A Principal’s Mandate to Improve AP Scores

I recently got the following comment from one of my readers:
At the beginning of school this year our new principal showed the faculty that our passing rate for AP was 40% while the state rate was 70%. He then announced that every AP teacher would be placed into the same PLC in order to raise scores. Our school is in a working class town. We have just under 800 students. We offer 7 AP courses along with 9 ECE courses. Any suggestions about where we should start in addressing this problem. Every teacher would like their scores to improve, but as a group, we are all over the place as to what would be a good initial strategy. I have looked at our reference groups in state and we are near the top.
I do think I have some suggestions for you.
• By this time of the year, you should have determined if there are any areas of weakness that your students have come into your classes with. Now would be a good time to determine if there are things that prior year teachers could do so that next year’s crop of AP students can enter the course better prepared to hit the ground running. For example, I want my students to have fluent recall of unit circle values. When they didn’t have that, I needed to talk to our Pre-Calculus teacher about placing greater emphasis and not allowing the students to use a “cheat sheet” showing the unit circle values. In exchange for more time spent on that topic, I was also able to identify some other topics that were not as important and on which the teacher could spend less time.
• AP teachers as a group should work out a schedule for extra tutorial sessions, mock exams and Saturday prep sessions. Beginning in February, I offer additional AP prep time before or after school twice a week. I coordinate my schedule so that I don’t conflict with the other AP teachers extra tutorials. We also set our mock exams so that the students only have one or two during a week. English is able to do theirs much earlier (February) while Calculus normally waits until mid-April. You might want to find an experienced reader and hire them to score some of the English or social studies essays. You might find that an essay that your teacher scores as a 7 might only get a 3 from an experienced reader. That reader may be able to give your kids some hints and feedback to improve those scores while there is still plenty of time to incorporate those suggestions into your own teaching. As we get closer to exam time, we offer Saturday sessions with each subject getting 2 Saturdays to work with the students. We also plan that as exam week approaches, we focus on the exams that are coming up most immediately. If my exam is in two days, the AP government teacher might let me pull students from his class to spend extra time working on calculus. Then, when my exam is over, the kids use my class time to study for the later AP exams. I might have one group in class working on AP economics, another group preparing for AP chemistry, while still others go to the lab to complete an activity for AP biology.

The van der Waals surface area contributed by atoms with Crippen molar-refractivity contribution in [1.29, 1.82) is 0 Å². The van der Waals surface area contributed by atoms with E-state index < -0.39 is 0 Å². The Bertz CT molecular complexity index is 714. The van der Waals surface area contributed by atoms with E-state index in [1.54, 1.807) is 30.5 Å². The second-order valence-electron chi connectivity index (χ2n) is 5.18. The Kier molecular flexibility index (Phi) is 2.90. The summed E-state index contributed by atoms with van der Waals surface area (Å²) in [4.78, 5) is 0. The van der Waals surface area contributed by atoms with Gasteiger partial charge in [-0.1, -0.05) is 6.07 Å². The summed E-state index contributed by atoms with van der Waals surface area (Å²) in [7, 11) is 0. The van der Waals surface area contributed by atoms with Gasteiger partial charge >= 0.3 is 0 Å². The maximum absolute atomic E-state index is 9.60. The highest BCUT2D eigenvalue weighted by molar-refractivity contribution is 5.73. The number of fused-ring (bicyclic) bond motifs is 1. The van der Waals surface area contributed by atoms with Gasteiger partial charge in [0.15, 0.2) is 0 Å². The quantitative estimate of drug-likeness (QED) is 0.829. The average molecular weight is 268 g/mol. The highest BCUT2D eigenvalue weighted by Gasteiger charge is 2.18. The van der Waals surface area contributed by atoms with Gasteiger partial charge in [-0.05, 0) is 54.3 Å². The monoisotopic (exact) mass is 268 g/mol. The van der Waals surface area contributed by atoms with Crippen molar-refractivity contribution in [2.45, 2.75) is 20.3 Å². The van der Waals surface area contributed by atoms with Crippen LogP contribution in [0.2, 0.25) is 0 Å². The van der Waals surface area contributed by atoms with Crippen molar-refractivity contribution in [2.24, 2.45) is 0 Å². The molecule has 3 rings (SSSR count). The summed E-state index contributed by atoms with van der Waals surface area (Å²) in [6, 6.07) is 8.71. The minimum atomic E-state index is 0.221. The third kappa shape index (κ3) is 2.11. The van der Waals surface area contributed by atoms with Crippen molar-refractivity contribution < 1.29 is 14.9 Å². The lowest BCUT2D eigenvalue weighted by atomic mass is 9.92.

• Spend some time trolling AP Central and make sure you have all of the resources available from there such as released exams, curriculum modules, special focus materials, etc. There is a free downloadable spreadsheet index for calculus that allows me to sort all of the released questions by topics and then incorporate them throughout the year as I hit those topics.
• Look at my blog post from 9/19/2009 on interpreting your AP Instructional planning report and spend some time as a group looking at those reports and trying to choose a few areas or topics on which to focus improvement efforts.
• Is there one subject in which the students seem to do particularly well? What is that teacher doing differently? Do teachers feel as though they need additional training? College Board does offer training or you might travel to a nearby school that is more successful and spend a day observing their classes and talking to their teachers about what they are doing differently.
• Read the post on creating master learners from 11/9/2009 and discuss as a group the extent to which you are doing this in your classes and what additional efforts might be necessary in this regard.
• Talk to the principal about what additional resources he is willing to provide to help meet the challenge he has set forth. He might need to purchase additional materials or equipment or pay to send teachers to training. He might be able to find funds to pay experienced readers to score some of your essays or to even have that reader come and spend a Saturday working with your students on improving essays.
• In January, when you are back in school but college students are still home for the holidays, have some former students come to your classes and talk about how their AP experience has helped them be more successful in college. Have them describe some of the strategies that they used in preparing for their exams.
I hope that these suggestions have given you a place to begin. Any challenge is better undertaken with a group of like-minded folk who can share ideas and strategies. Good luck to you and your fellow AP teachers.
If any of my readers have suggestions to add, please send in a comment!

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